• History of story circles (it is important to honor its history and name our teachers!) – the method was born out of the Civil Rights Movement and the work of John O’Neal, co-founder of the Free Southern Theater (FST) and Junebug Productions. It was later refined and popularized by Roadside Theater in Central Appalachia. 
    • Describe how the story circle will work: one person will start, 3-5 minutes to share a story (no timer—people naturally tell stories that last this long, so time should feel expansive), no talking/responding to stories, passing is acceptable and there is a second opportunity to tell a story after everyone has had their chance, move clockwise around the circle, trust the process and that a story will come to you if you listen, any type of story is fine—so long as it is a story!
    • What is a story (and what is not a story): a story is not a sermon, lecture, expression of opinions, or analysis—but rather a personal anecdote, an experience that happened to you. Something with a beginning, middle, and end. Story circles can hold space for all kinds of stories, including funny ones, tragic ones, and everything in between. You can tell a story from your childhood, your work life, your role as a parent – there are no limitations. Tips for how to bring others into your story: provide context and details; describe vivid details; share feelings; helpful to zero in on a challenge that you faced.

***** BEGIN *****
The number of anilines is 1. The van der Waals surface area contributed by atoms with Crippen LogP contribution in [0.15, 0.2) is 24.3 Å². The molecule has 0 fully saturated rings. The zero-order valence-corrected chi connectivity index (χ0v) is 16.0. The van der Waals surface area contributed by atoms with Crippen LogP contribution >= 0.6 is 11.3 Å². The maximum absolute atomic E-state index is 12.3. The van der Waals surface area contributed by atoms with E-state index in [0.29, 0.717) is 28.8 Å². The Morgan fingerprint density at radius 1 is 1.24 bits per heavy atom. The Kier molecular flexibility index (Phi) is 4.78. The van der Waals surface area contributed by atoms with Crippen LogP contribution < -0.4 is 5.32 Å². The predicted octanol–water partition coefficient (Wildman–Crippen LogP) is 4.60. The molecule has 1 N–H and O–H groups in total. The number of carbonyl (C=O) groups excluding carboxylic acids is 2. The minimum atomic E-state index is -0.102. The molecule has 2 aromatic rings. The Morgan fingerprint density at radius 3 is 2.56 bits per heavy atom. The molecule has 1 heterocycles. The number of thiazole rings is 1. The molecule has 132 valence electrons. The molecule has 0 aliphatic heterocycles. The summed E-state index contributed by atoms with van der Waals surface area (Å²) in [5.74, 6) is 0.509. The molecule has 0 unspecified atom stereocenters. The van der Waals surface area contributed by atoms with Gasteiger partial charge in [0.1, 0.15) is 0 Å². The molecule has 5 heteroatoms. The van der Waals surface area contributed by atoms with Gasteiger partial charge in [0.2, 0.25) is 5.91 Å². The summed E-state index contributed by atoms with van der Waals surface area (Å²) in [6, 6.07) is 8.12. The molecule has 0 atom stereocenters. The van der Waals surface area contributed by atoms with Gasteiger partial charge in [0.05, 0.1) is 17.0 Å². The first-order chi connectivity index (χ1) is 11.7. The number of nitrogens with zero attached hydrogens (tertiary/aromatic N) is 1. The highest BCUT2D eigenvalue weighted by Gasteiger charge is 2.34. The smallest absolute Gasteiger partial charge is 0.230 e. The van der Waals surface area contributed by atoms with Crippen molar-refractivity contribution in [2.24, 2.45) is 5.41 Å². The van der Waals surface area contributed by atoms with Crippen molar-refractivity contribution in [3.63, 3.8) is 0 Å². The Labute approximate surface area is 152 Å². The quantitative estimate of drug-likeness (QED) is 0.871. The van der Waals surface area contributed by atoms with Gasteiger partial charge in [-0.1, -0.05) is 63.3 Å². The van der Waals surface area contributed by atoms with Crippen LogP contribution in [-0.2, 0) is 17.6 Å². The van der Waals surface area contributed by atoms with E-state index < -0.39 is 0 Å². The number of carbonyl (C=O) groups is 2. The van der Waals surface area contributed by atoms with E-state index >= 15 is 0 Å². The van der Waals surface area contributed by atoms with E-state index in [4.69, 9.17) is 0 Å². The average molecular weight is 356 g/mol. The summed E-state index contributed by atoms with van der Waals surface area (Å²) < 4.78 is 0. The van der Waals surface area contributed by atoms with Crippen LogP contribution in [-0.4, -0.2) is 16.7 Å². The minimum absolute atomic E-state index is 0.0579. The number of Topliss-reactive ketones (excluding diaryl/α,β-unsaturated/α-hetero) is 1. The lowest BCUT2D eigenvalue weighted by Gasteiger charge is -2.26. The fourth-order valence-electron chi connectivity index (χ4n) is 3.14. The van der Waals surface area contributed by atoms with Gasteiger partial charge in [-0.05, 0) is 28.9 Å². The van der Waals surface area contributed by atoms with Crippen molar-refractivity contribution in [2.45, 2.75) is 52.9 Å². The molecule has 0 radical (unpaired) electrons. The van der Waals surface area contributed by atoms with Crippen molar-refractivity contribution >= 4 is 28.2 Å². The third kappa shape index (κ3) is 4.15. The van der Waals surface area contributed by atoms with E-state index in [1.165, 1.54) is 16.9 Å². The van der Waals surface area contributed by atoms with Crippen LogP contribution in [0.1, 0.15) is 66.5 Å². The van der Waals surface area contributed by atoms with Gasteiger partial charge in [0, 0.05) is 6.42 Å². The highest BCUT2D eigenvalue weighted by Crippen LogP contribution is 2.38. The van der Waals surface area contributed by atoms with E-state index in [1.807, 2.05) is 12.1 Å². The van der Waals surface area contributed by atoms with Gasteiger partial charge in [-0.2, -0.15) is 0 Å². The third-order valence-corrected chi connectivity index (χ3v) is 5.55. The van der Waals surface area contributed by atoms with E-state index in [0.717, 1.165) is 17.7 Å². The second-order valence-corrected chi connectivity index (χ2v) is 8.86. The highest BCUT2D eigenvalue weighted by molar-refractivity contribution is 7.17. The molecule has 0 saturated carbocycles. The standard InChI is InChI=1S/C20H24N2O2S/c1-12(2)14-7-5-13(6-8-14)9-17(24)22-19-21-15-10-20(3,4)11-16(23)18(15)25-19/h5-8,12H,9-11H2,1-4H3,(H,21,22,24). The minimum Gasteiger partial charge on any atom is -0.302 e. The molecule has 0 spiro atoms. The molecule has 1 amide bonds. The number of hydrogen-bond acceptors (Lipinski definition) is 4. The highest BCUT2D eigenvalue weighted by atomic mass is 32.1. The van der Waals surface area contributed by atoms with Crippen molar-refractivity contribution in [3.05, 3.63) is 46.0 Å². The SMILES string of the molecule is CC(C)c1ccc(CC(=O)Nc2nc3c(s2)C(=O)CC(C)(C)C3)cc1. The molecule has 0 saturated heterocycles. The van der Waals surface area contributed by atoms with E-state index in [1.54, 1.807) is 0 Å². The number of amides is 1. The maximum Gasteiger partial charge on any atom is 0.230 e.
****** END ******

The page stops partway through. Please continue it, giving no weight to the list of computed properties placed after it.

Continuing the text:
• The role of the facilitator: to gently intervene if someone gets lost in their story and goes on too long; to stop the process and check in with participants if someone gets too emotional.
    • The importance of listening (and trying not to think about your own story). Eliminate distractions. Let the magic of listening deeply to other people’s stories allow you to change what you share. In O’Neal’s (n.d.) words, “In storytelling, listening is always more important than talking. If you’re thinking about your story while someone else is telling theirs, you won’t hear what they say. If you trust the circle, when it comes your turn to tell, a story will be there” (para. 10).
    • “Cross-talk” is the period for discussion afterwards. This is when people will share reflections on the process and discuss themes that emerged.
    • Story circles are confidential spaces. Leave the stories, take the lessons. Do not take notes or record unless everyone agrees and knows how the recording will be used (not recommended).3.